Thursday, January 19, 2006
Feds Want to Know If You're Googling Porn 
by Lenka Reznicek [permalink] 
UPDATE: BoingBoing has an update that explains the DoJ search subpoena would not - at this time - request information that would reveal the identities of websearchers, nor their IP address. There, a quote from SearchEngineWatch that makes a valid point:
The government apparently wants to estimate how much pornography shows up in the searches that children do. Here's a thought. If you want to measure how much porn is showing up in searches, try searching for it yourself rather than issuing privacy alarm sounding subpoenas. It would certainly be more accurate.
Who wants your Google search information? Marketers, sure...but now the gubmint wants to see if you've been naughty online. This in from ZDNet News:
Federal prosecutors defending the Child Online Protection Act, a controversial Internet pornography law, are demanding that Google hand over a million [randomly selected] search records. In court documents, the Bush administration asked a federal judge to force Google to comply with a subpoena for the records, which would reveal the search terms of a broad swath of Google's visitors.
PDF versions of the scanned subpoena available at ZDNet. More at Bloomberg.com, TechDirt and CNet. TechDirt offers this telling - and troubling - scoop:
...[I]n the original defense before the Supreme Court, Solicitor General Theodore Olson tried to use the Google results count for "free porn" as proof of why the law was needed. As we noted at the time, the Justices saw through that argument immediately, pointing out that just because there are search results on that term, it doesn't mean they're all pornographic - meaning such numbers don't prove much. However, it appears the government's lawyers have figured out that superficial evidence from Google isn't enough - so they might as well get a lot more detailed info, in the form of one whole week's worth of search results. This is worrisome, in part, because by hiding this behind the "protecting kids from porn" argument will distract from the real issue, and could set a bad precedent. It's also worth noting that the government claims other search engines had no problem at all turning over similar data - which may be the most worrying point.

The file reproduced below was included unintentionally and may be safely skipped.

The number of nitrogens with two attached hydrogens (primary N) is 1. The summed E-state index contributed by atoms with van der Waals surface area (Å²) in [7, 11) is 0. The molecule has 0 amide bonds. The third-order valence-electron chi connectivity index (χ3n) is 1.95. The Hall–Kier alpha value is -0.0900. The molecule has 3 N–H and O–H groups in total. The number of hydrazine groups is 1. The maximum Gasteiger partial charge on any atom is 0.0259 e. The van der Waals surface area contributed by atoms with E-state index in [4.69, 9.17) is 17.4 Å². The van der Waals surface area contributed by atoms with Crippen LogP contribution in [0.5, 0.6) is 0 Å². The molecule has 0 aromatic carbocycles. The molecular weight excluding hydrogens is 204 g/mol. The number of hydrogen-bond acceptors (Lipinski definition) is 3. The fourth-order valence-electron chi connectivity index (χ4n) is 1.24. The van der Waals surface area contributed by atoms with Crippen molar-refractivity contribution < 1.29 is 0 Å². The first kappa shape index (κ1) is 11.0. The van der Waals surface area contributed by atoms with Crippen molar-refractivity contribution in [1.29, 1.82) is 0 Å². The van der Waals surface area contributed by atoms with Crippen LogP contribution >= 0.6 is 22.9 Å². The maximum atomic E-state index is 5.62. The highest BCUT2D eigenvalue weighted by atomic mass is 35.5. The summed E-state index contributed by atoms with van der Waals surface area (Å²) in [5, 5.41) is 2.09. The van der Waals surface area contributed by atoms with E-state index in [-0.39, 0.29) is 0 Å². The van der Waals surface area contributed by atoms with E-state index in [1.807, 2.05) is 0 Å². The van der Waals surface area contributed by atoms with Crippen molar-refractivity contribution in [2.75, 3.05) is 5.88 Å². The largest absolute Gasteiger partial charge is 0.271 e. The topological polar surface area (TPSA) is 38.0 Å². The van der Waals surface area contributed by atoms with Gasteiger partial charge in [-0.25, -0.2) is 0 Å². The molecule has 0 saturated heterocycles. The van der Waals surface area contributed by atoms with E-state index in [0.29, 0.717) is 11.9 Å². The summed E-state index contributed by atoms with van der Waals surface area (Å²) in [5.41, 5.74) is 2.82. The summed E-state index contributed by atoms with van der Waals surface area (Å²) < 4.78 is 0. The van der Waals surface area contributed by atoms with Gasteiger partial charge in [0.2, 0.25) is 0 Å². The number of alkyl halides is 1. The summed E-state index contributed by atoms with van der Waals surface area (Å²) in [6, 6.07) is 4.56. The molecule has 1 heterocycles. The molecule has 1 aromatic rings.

Well, had Solicitor General Olson Googled farkleberries for the term "free porn," he would have received several hits. Obviously, we bear more watching. ;)